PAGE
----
Excellent article….My thoughts exactly. Fed policies hurt savers and help speculators and the big banks.-Lou
What’s that fishy smell? The Fed’s corrupt policies
Opinion: Central bank costs savers more than $100 billion a year
Our financial system is so corrupt you might say that a fish rots from the Fed.
How else can one describe a regime that punishes savers and rewards borrowers and speculators for years on end? Our central bank is essentially taking billions of dollars a year from average Americans, who are still struggling to get by in a bombed-out economy, and it is giving it — yes, giving it — to the very banks that helped cause the 2008 financial crisis in the first place.
It’s a stealth bailout,” Barrington said. “Low-interest-rate policies have helped bail out banks, the stock market and real estate, but the Fed has not publicly acknowledged the cost of those policies.”
Of course, not. Because the costs are staggering.
Money-market rates have been stuck between 0.08% and 0.10% but the annual inflation rate has been, at least nominally, 1.5%. That’s pretty low for inflation, yet this spread eroded the purchasing power of American deposits by $122.5 billion over the last year alone, Barrington said.
Barrington’s analysis, by the way, is conservative. It only counts what inflation has done to savers. It does not include what savers might have made if interest rates were closer to historic averages. And after five years, these costs are only mounting.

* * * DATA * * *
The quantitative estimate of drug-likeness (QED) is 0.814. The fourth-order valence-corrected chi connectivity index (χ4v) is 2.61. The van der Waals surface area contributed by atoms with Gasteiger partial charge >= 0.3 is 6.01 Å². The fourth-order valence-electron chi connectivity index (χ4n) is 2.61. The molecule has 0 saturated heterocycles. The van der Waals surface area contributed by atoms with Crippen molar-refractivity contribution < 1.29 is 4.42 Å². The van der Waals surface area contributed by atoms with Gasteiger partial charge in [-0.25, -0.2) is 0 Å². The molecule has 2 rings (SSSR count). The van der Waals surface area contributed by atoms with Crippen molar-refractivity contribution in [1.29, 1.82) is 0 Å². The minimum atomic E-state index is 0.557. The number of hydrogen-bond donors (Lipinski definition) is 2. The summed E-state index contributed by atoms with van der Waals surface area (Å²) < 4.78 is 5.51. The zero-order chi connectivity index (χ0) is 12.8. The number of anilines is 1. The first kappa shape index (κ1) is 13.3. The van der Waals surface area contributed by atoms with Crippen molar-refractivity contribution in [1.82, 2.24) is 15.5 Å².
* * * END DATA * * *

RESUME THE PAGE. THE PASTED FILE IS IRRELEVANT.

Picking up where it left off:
“Unlike the other bailouts we’ve seen, this one has become open-ended,” Barrington said.
He does not attribute this ongoing folly to corruption, as I do. He sees it, more charitably, as the result of “thinking that’s trapped in the past.” Our economic problems are unprecedented, and yet the Fed is still making comparisons to what they think should have been done in the 1930s.
The Fed has been purchasing tens of billions of dollars per month in U.S. Treasurys and mortgage-backed securities from banks. It has been cutting back this program, and many Fed watchers expect it to end by October, but so far these purchases have totaled more than $3.3 trillion.
And what does the Fed have to show for this? Economic growth averaging only about 2% a year. A sluggish labor market. And artificially raised stock and real estate prices that may not hold if the Fed ever stops manipulating interest rates to such historic lows.
Most Americans, by the way, haven’t participated in these lofty stock market gains that continue to widen the gap between rich and poor.
Bankrate.com on Monday released a survey of more than 1,000 households that showed 73% are “not more inclined to invest in stocks.” It was the third year in a row that this survey uncovered negative sentiments regarding the stock market, even as the Standard & Poor’s 500 Index SPX +0.41% has doubled since hitting bottom in 2009.
After getting burned twice in one decade — the 2001 Internet bust and the 2008 financial crisis — it is easy to see these gains as part of yet another financially engineered scheme. Average Americans either don’t have money to risk or they simply refuse to be herded into a casino, even at a time when money-market rates and bank deposits are delivering negative returns relative to inflation.